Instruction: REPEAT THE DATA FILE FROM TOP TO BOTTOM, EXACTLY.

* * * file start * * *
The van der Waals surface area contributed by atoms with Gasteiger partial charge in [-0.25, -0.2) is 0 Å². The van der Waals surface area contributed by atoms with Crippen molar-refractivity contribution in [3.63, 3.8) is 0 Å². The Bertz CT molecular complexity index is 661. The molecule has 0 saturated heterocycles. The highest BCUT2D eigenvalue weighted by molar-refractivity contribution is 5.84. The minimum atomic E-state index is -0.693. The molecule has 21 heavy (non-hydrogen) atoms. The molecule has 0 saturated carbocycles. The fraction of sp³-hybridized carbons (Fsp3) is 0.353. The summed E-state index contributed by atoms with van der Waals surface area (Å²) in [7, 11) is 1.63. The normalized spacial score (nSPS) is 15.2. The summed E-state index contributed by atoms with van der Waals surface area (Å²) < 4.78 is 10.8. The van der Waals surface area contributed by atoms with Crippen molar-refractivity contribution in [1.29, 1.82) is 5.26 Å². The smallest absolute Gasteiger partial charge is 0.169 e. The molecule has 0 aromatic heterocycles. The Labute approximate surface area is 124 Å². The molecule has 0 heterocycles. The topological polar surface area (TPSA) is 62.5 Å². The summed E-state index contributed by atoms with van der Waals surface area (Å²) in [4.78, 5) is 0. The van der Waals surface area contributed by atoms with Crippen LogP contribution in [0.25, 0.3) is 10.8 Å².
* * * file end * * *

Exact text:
The van der Waals surface area contributed by atoms with Gasteiger partial charge in [-0.25, -0.2) is 0 Å². The van der Waals surface area contributed by atoms with Crippen molar-refractivity contribution in [3.63, 3.8) is 0 Å². The Bertz CT molecular complexity index is 661. The molecule has 0 saturated heterocycles. The highest BCUT2D eigenvalue weighted by molar-refractivity contribution is 5.84. The minimum atomic E-state index is -0.693. The molecule has 21 heavy (non-hydrogen) atoms. The molecule has 0 saturated carbocycles. The fraction of sp³-hybridized carbons (Fsp3) is 0.353. The summed E-state index contributed by atoms with van der Waals surface area (Å²) in [7, 11) is 1.63. The normalized spacial score (nSPS) is 15.2. The summed E-state index contributed by atoms with van der Waals surface area (Å²) < 4.78 is 10.8. The van der Waals surface area contributed by atoms with Crippen molar-refractivity contribution in [1.29, 1.82) is 5.26 Å². The smallest absolute Gasteiger partial charge is 0.169 e. The molecule has 0 aromatic heterocycles. The Labute approximate surface area is 124 Å². The molecule has 0 heterocycles. The topological polar surface area (TPSA) is 62.5 Å². The summed E-state index contributed by atoms with van der Waals surface area (Å²) in [4.78, 5) is 0. The van der Waals surface area contributed by atoms with Crippen LogP contribution in [0.25, 0.3) is 10.8 Å².